Ruth Draper (born December 2, 1884, New York City – died December 30, 1956, New York, New York) was an American actress and dramatist. She specialized in character-driven monologues and monodrama. Her best known pieces include The Italian Lesson, Three Women and Mr. Clifford, Doctors and Diets, and A Church in Italy.
Such theatre legends as George Bernard Shaw, Thornton Wilder, John Gielgud, Katharine Hepburn, Maurice Chevalier, Laurence Olivier, and Uta Hagen were among those dazzled by Draper’s artistry and talent, as were Henry James, Henry Adams, and Edith Wharton.
Draper died in 1956, aged 72, just hours after giving a performance on Broadway. A short biography of Draper is among several collected by the Anglo-Italian writer Iris Origo in her 1984 book, A Need to Testify. [Wikipedia]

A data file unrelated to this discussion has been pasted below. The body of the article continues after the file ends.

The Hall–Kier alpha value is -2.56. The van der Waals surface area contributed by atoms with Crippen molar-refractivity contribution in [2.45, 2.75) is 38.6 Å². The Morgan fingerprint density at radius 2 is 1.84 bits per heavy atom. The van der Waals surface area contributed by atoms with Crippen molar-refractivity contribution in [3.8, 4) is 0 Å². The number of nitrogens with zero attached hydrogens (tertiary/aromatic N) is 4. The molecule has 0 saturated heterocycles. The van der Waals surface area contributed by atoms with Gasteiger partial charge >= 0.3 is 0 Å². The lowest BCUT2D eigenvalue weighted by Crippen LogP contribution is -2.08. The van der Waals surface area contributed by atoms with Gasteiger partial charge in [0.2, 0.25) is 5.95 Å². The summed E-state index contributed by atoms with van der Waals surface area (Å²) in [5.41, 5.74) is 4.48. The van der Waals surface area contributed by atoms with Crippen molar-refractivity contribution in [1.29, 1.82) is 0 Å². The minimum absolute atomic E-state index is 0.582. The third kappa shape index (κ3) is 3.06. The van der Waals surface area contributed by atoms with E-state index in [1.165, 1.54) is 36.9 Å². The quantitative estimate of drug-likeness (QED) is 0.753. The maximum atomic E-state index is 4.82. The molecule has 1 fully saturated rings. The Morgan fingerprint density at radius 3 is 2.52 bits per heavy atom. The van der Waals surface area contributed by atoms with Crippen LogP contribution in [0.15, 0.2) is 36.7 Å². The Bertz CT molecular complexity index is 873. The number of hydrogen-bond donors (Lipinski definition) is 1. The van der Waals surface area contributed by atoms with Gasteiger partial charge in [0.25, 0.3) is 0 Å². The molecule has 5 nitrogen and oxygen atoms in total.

Unlike Midler, Draper’s forties were not flamboyance and tackiness, but pathos, dialect and improvisation, She tired to act in traditional theatre, but found it impossible to deliver other people’s words. She invented characters by observing real people and listening to their voices. She then created stories around the characters and took them to the stage. Using only simple props and gestures she created marvelous illusions and shifted between her 54 characters. A woman of great personal integrity, she sheltered Italian refugees during Mussolini’s regime, yet missed only one performance in her entire 53-year career. A few months later, she returned to the town she missed and gave the performance. [Remember the Ladies, Kirstin Olsen]